Many race directors take advantage of this special online buying day to offer up one-day-only deals off race registration.  It’s simply one of the best days of the year to sign up for your next race, your next marathon, your next destination race weekend.

So get ready!  I know of a few races that are planning big discounts.  Discounts too good to pass up!  So, keep your eyes on Facebook and Twitter come Monday, and get to Googling first thing in the morning scouring the internet for those deals!

Happy Cyber Shopping!

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Bull City Race Fest 2015- Race Recap

The Bull City Race Fest is an amazing event, and was held for the third time in Durham, NC, on October 18, 2015.  The event includes a 1 mile, 5 mile, and signature Half marathon distance race.  It is truly an amazing event, that has gained popularity each year.

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This race has it all!  It is very family friendly, and one that I would recommend to any runner looking for a world class running experience.  Everything from the ease of packet pick up and expo, to the post race food truck rodeo and relaxing finisher village.  The highlight though in my eyes, is the race itself.  The course, with all of its hilly challenges, is both scenic and exciting.

This race was both a recovery run from my Chicago Marathon a week ago, and my final longish training run for the New York City Marathon just 12 days away.  The perfect way to run this race for me was to be a pacer!  The opportunity to pace it didn’t come until just a few days before the race itself.  I quickly jumped on it, and signed up my son to pace, as well.  This would be his first time pacing, and probably around my 10th time pacing a Half.  The best part?  Pacing together as Dad and Son.  In the same pace group, pacing the 8:30 (or finish time of 1:51:25).  Two years ago I paced the 1:45:00 finish group, so I knew the challenge of the course, and knew that we could both easily handle the job.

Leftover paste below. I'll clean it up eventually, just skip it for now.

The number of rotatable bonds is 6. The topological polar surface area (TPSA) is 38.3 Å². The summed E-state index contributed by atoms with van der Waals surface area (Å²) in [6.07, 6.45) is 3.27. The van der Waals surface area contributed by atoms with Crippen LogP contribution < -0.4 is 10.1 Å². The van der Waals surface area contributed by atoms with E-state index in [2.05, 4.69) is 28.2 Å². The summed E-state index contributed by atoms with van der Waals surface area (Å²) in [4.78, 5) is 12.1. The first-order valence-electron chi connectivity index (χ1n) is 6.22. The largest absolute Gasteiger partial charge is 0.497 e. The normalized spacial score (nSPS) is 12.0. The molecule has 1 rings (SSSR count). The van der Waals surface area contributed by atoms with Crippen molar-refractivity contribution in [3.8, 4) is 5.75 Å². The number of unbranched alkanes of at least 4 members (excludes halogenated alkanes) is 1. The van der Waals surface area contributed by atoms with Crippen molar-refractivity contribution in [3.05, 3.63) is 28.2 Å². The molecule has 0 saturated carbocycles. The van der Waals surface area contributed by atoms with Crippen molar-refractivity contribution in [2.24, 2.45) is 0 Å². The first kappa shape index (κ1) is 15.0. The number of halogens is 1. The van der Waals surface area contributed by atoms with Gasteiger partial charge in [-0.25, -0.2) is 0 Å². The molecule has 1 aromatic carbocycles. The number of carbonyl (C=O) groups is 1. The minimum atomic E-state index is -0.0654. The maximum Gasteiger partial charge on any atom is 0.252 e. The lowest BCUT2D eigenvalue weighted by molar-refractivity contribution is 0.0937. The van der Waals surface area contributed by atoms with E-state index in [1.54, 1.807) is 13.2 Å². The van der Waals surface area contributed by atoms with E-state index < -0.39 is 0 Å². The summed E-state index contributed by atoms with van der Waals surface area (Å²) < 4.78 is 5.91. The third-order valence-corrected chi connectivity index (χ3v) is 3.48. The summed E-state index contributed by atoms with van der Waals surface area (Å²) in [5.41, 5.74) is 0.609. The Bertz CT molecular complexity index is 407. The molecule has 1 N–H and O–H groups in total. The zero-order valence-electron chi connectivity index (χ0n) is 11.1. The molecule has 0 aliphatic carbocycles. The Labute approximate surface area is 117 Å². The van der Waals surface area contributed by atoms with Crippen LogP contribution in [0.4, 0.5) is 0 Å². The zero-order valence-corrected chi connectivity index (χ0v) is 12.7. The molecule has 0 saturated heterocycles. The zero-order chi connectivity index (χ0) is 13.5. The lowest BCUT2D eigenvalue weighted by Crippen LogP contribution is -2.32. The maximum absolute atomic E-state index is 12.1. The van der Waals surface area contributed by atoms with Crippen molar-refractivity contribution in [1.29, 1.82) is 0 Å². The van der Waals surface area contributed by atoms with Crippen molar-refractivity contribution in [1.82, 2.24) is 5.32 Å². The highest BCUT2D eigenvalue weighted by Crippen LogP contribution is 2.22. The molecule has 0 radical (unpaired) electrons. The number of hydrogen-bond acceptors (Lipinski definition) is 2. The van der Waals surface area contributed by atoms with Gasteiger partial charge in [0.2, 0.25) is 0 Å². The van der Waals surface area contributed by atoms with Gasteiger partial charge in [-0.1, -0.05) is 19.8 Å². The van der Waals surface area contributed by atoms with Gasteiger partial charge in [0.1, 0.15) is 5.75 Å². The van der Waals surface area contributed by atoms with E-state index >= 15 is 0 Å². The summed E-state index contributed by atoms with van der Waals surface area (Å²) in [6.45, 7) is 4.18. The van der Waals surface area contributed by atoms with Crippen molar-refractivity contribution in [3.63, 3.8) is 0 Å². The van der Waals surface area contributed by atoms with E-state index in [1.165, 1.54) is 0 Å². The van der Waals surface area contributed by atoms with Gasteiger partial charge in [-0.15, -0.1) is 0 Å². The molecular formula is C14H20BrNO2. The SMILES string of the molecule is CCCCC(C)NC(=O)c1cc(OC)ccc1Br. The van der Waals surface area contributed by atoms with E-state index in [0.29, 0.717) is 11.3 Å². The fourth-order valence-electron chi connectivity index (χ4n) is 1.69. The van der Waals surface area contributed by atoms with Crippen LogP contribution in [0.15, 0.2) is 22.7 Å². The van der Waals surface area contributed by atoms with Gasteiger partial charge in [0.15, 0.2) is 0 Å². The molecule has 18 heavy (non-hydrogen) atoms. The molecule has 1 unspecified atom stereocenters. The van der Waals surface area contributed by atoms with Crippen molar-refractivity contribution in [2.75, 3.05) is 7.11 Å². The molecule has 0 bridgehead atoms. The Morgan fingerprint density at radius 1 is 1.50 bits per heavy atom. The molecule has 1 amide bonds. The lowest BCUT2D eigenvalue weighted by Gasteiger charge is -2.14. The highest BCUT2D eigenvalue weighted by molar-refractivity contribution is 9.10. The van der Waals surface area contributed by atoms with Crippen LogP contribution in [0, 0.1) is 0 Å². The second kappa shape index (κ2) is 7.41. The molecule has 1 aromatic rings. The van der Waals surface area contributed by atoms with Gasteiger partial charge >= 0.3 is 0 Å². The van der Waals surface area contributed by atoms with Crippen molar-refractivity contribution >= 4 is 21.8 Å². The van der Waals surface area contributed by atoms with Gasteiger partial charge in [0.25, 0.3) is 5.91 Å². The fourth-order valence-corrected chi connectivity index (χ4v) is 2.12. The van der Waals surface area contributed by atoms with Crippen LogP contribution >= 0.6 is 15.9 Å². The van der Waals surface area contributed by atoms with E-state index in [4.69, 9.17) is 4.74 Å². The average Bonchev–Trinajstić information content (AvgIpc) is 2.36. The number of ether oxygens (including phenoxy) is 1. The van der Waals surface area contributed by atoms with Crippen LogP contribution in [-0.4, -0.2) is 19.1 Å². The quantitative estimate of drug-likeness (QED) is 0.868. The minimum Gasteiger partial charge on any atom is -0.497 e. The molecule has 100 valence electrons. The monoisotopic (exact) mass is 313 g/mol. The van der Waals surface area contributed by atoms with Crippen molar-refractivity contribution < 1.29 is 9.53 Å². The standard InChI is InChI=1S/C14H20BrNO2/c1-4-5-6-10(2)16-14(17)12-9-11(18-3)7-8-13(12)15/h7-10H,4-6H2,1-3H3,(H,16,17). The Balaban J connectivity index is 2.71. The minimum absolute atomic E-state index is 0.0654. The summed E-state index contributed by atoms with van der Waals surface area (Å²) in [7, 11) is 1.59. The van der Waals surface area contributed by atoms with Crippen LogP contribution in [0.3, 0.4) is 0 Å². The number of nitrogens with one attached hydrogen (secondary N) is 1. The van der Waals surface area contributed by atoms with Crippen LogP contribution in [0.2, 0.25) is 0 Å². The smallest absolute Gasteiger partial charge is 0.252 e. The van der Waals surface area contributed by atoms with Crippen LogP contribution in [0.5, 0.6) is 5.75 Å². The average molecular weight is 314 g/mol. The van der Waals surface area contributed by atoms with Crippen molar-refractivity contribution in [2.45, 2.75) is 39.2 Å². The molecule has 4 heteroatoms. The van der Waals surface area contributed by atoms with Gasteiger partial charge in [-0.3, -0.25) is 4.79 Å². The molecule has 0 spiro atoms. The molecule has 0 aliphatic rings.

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Race morning went off without a hitch.  Parking was easy and we made it to the starting line for some pre-race photos with the pace team members at 6:50am.  The race was to begin at 7:30, so we had a chance to stretch and use the bathroom and get lined up with our fellow 8:30 pacers in plenty of time.  A cold front had come through our area overnight, and we had unusually cold temperatures for race morning.  It was like 36 degrees, so we tried to stay warm until the start.  It had been so long since running in temperatures like this it was kind of exciting.  When the sun rose, the sky was cloudless and blue.  It was going to be fun!

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The Half Marathon had over 2,200 people running and it was obvious when we all began lining up.  It was a sea of runners both in front of us and behind us.  I think we had 6 pacers in our group alone.  We talked some strategy on how we would pace the group right up until the gun went off.  With a challenging course like this one with all of its hills, I knew I wanted to be a few seconds ahead of target pace.  The final few hills can be PR killers, so staying one or two second ahead throughout the race would leave us in good standing for the final mile.